A toddler living with lymphedema has had liposuction to reduce the size of her giant hands.
Cora Ruben was born with lymphedema, a genetic disorder which causes a build-up of lymph fluid and leads to extreme swelling all over her body.
The two-year-old from Minnesota currently has swelling in her abdomen, legs, feet and most obviously her hands.
But after numerous failed treatments, her parents Kasey and Brett, met with a pioneering expert in Germany, who found that the size of Cora’s hands could be reduced by liposuction.
Cora Ruben was born with lymphedema, a genetic disorder which causes a build-up of lymph fluid and leads to extreme swelling all over her body
Her father, Brett, said: ‘Her hands are obviously the biggest thing that people see. But what people don’t know is she’s actually got it in most of her body.
‘It’s through her abdomen, both legs, both feet. Her genitals, through her arms. And as she gets older it’s only going to get worse.’
Mum Kasey had a normal pregnancy, but immediately after giving birth doctors realised some obvious physical irregularities in her hands. However, they put the swelling down to a normal side affect of the birth.
Brett said: ‘The first few weeks we thought the swelling would go down. That’s what we were told.
‘[But} We saw the paediatrician and that’s when she suggested that it may be lymphedema.’
Lymphedema is an incurable and progressive condition. There are a number of treatments that can curb the symptoms, such as regular massaging to promote the flow of the lymph fluid and using compression bandages, but nothing significantly worked on Cora.
In fact, overtime her symptoms got worse.
Kasey said: ‘In her case it has been growing, and that’s what alarmed doctors and her physical therapist. And it still is worsening and we haven’t been able to control it like you usually can with massages and wrapping and compression.’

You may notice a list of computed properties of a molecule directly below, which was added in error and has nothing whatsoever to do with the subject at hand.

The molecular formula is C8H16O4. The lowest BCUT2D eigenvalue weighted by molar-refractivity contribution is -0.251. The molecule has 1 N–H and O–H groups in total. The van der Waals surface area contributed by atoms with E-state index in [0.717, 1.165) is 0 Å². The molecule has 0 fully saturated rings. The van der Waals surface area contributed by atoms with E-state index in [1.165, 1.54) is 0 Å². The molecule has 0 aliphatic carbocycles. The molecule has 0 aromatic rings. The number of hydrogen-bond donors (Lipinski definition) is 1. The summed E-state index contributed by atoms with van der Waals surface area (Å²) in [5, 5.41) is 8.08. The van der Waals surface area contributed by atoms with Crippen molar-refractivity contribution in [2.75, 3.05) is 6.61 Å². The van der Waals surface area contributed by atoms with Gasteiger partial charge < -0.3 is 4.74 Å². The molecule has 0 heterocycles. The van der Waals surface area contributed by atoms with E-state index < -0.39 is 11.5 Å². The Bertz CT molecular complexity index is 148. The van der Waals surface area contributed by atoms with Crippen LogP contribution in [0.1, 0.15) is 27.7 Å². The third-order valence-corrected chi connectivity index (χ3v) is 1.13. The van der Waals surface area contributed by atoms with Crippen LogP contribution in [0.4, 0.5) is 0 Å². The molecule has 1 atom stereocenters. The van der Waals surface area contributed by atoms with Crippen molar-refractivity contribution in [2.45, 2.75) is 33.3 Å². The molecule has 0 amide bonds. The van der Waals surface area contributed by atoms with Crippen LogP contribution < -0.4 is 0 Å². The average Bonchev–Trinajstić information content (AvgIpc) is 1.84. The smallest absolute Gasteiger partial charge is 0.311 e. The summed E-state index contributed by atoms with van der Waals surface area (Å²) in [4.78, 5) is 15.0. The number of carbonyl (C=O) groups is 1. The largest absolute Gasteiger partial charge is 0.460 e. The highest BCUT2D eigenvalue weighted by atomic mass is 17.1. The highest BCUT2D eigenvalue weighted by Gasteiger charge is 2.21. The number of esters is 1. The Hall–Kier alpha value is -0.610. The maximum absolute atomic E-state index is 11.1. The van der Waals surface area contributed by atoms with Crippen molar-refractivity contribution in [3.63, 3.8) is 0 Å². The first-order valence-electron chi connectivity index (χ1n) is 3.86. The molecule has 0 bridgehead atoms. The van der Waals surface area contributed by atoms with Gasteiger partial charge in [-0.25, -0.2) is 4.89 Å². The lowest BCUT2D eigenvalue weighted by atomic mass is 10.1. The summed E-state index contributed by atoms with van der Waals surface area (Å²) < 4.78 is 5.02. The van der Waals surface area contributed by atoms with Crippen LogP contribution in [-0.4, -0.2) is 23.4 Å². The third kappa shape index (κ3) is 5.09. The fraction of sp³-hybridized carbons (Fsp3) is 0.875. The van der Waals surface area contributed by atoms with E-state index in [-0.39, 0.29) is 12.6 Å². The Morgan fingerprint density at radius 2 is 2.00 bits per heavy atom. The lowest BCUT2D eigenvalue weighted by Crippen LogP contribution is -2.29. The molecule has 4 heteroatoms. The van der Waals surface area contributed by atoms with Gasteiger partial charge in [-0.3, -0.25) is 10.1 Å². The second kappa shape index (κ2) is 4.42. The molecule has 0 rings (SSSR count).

But just when Kasey and Brett thought they’d run out of options, a lymphedema expert suggested they visit the Földi Clinic in Hinterzarten, Germany.
Kasey and Cora flew from the States to Germany, to meet with Professor Etelka Földi, one of the world leading experts in the condition.
Professor Földi said: ‘Lymphedema is in essence a chronic disease caused by the inefficiency of the lymph drainage system. When the lymph drainage system is inefficient then inflammation develops.’
Professor Földi prescribed a lymph drainage therapist to use specialised massage techniques to prevent the build-up of fluid in Cora’s hands.
However, upon examination Professor Földi found that the swelling in her hands only contained 20 percent of lymph fluid, the rest was due to overgrowth of fatty tissue.
Kasey said: ‘She said it was 80 percent fat, 20 percent lymphedema, and the reason why her swelling wasn’t responding was because the fat was basically keeping us from appropriately compressing her hands.
‘When you can’t treat the condition like you’re supposed to, when she’s not responding it’s, it brings up more anxiety.’
The cause of the fatty tissue is a mystery, and not usually a link to lymphedema.
To remove the tissue, Professor Földi suggested liposuction on the toddler’s hands, which should enable massage and compression bandages to reduce the rest of Cora’s swelling.
Kasey said: ‘I don’t think anybody likes the thoughts of having their child go through surgery, but I think anybody with a child would do this. It’s not her fault she was born with this, so I’ll do anything I can to help her live a quality and happy life.’
Despite some swelling still evident, Kasey sees a significant improvement in her daughter’s hands.
She said: ‘Her ability to pick up things is just tremendously better. We’re able to push the fluid, her hands are soft, they’re not hard, they’re not heavy any more.
‘Her hands are soft enough now and they fit in her garments which compress her hands. When those are on, she can fit her hands in regular sleeves and she can do anything else anybody else can do.’
Professor Földi added: ‘I am almost certain that Cora can lead a normal life. Someday she will be a happy woman.’
WHAT IS LYMPHOEDEMA?
Lymphoedema is a long-term condition that causes swelling in the body’s tissues.
Lymphoedema is a long-term condition that causes swelling in the body’s tissues
It usually develops in the arms or legs.
Lymphoedema affects up to 10 million people in the US and more than 200,000 in the UK.
It occurs when the lymphatic system does not work properly.
The lymphatic system is a network of channels and glands that remove excess fluid and help fight infections.
As well as swelling, which is often worse during the day, other symptoms may include:
- An aching, heavy feeling
- Difficulty moving
- Repeated skin infections
- Hard, tight skin
- Wart-like growths
- Fluid leaking from the skin
- Folds developing in the skin
Lymphoedema can be inherited or occur as a result of infections, injuries or cancer treatment.
Around one in five women with breast cancer and half with vulval cancer develop lymphoedema.
There is no cure.
Treatment focuses on minimising fluid build up via compression stockings and a healthy lifestyle.
Source: NHS Choices